Last week, I was honored to learn that the ACP Advocate blog was selected by voters in a national competition as the Best Health Policy/Ethics blog of 2009. Yesterday, ACP issued a news release announcing the award, in which I am quoted as saying that the blog "seeks to inform and entertain readers and to elicit thoughtful commentary from across the political spectrum, not just from ACP members but from others with an interest in health policy."
Awards and recognition are nice, but what I enjoy most is making readers aware of interesting ideas, studies, and commentary that otherwise might not have come to your attention.
I don't try to be impartial, but I try to be fair. I strive to present a range of views, grounded in ACP policies but informed by my own experiences as someone who has been involved in health policy and advocacy for 31 years.
Blogging requires a thick skin. Many of you have told me when you disagree with me - often vehemently. That is okay - I have no interest in this blog being an echo chamber of whatever people think I want to hear. And your commentary gives me an opportunity to explain things better.
For instance, one of the frequent commentators on this blog is "Arvind." He also is one of my toughest critics. He posted this just the other day:
"I find that somehow you are speaking from both sides of your mouth. These two statements could not be any more illustrative - 'the cost of health care is rising faster than families, small businesses, and taxpayers can afford' and 'And because of continued cuts in payments that do not cover their costs, most physicians are not accepting new Medicare and Medicaid patients.' Can anybody explain how 'health care costs' can go out of control when Medicare pays so little that it does not even cover cost of providing care?"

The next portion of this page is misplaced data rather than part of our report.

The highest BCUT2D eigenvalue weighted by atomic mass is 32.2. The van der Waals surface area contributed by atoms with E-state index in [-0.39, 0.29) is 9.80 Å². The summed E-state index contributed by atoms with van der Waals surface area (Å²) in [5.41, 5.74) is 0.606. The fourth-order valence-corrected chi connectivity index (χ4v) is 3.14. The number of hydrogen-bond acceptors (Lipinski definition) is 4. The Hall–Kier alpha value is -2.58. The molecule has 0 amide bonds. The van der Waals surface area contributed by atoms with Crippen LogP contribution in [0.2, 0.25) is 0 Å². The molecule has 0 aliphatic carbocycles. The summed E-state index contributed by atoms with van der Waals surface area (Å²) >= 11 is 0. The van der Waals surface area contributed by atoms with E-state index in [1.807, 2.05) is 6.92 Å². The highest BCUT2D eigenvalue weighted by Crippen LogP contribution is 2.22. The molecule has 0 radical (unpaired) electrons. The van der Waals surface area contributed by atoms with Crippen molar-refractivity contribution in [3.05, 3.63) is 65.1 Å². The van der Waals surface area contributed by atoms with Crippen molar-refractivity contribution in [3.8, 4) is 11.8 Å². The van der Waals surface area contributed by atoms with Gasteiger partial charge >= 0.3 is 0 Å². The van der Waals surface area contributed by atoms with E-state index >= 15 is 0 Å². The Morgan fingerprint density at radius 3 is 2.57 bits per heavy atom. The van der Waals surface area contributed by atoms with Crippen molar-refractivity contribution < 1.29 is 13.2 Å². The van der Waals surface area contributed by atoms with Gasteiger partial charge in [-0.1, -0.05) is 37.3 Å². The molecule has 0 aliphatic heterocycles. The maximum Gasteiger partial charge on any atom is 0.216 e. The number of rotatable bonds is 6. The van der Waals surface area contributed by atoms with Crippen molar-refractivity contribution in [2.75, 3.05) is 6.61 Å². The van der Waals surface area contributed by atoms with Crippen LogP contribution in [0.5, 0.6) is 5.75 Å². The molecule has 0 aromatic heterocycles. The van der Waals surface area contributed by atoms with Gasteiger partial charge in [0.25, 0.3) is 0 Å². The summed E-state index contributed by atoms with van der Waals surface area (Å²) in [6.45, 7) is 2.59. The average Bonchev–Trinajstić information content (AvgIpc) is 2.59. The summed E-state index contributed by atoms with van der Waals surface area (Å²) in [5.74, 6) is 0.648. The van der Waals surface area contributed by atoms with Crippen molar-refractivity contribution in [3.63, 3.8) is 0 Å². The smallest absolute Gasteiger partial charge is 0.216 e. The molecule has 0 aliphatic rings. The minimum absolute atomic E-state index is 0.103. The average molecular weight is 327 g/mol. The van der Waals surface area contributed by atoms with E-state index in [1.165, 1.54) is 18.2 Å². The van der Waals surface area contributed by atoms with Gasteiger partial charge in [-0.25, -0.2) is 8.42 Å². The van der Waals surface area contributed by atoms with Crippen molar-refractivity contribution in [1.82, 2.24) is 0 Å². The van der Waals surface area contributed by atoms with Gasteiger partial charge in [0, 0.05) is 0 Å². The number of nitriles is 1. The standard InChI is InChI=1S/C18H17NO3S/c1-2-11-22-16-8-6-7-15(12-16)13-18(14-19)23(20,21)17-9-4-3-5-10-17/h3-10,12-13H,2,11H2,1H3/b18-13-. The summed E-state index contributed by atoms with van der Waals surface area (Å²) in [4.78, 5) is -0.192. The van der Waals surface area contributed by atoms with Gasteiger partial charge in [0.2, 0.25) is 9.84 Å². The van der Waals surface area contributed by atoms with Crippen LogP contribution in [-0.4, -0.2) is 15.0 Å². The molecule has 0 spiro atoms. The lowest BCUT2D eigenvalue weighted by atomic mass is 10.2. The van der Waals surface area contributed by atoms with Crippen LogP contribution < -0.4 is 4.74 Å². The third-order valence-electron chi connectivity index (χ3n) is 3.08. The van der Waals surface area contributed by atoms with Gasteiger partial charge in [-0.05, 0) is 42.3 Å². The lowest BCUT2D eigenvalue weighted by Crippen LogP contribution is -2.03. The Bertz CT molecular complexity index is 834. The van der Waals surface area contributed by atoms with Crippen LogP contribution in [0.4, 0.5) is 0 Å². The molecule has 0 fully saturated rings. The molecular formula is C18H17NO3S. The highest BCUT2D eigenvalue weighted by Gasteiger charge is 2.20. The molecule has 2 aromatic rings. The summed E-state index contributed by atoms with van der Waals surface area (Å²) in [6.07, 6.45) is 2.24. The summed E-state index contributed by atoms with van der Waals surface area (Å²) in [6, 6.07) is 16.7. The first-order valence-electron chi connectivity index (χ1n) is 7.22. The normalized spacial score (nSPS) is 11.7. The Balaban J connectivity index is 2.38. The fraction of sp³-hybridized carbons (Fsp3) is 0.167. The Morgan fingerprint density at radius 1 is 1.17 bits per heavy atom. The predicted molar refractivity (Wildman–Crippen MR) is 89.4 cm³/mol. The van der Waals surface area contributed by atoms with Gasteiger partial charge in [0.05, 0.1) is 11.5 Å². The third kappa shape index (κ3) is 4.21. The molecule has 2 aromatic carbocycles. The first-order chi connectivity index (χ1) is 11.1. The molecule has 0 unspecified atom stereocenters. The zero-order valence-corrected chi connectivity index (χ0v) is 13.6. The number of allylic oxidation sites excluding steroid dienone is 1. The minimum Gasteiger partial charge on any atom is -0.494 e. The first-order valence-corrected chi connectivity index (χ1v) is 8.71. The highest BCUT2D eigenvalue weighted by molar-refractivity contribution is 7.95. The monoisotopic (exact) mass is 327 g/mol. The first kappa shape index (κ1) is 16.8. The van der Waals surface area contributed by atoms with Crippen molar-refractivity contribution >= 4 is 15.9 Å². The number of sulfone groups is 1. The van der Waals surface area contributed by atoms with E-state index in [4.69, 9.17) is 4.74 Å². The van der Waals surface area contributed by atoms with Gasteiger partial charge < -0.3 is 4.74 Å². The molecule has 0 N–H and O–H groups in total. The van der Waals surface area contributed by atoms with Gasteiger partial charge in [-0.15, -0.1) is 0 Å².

The explanation is that health care costs are rising much faster than growth in the economy and family incomes, and Medicare expenditures also are increasing rapidly because of increases in the volume (numbers) and intensity (resources expended on each person) - even though Medicare payments for each service may not be keeping up with practice costs. Eligibility and enrollment expansions also will increase spending on programs like Medicare and Medicaid. Recessions tend to increase enrollment in and spending by government programs. Pandemics, like H1N1 pandemic, also increase demand for and spending on health care.
Specifically, Chris Fleming blogs in Health Affairs that "Medicare spending is expected to have reached $507.1 billion in 2009, an increase of 8.1 percent from 2008. . .Growth in spending on physician and clinical services is expected to have accelerated to 6.3 percent in 2009, up from 5.0 percent in 2008. Total expenditures are expected to have reached $527.6 billion in 2009. The expected increase is driven primarily by Medicaid spending in this category, which is projected to have grown 10.3 percent in 2009, compared to 8.9 percent in 2008. Projected private spending in this category also accelerated. . .due in part to care associated with the H1N1 virus.
"Total hospital spending is expected to have grown from 4.5 percent in 2008 to 5.9 percent in 2009, reaching $760.6 billion in 2009. This reflects a projected acceleration in hospital spending by public payers - up from 6.2 percent in 2008 to 8.0 percent in 2009 -due to increased enrollment. It also reflects growth in private hospital spending. .
"Prescription drug spending growth is expected to have grown 5.2 percent in 2009, reaching $246.3 billion. This 2.0 percentage point acceleration from 2008 is due to an increase in per person use of drugs, driven by the need for antiviral drugs to treat H1N1, and by higher price growth in brand-name drugs. By 2019, prescription spending is projected to reach $457.8 billion, with spending growth expected to accelerate over the projection period due primarily to increases in drug prices."
I can understand why a practicing physician like "Arvind" would take issue with the idea that health spending is going up when Medicare payments aren't keeping up with his costs. But the fact is that spending is going up because physicians (and hospitals) are treating more people and doing more for them, and more patients are getting ever more costly prescriptions. This is true, even though many doctors, especially primary care physicians, are underpaid for what you do.
Today's question: What does the growth in spending say to you?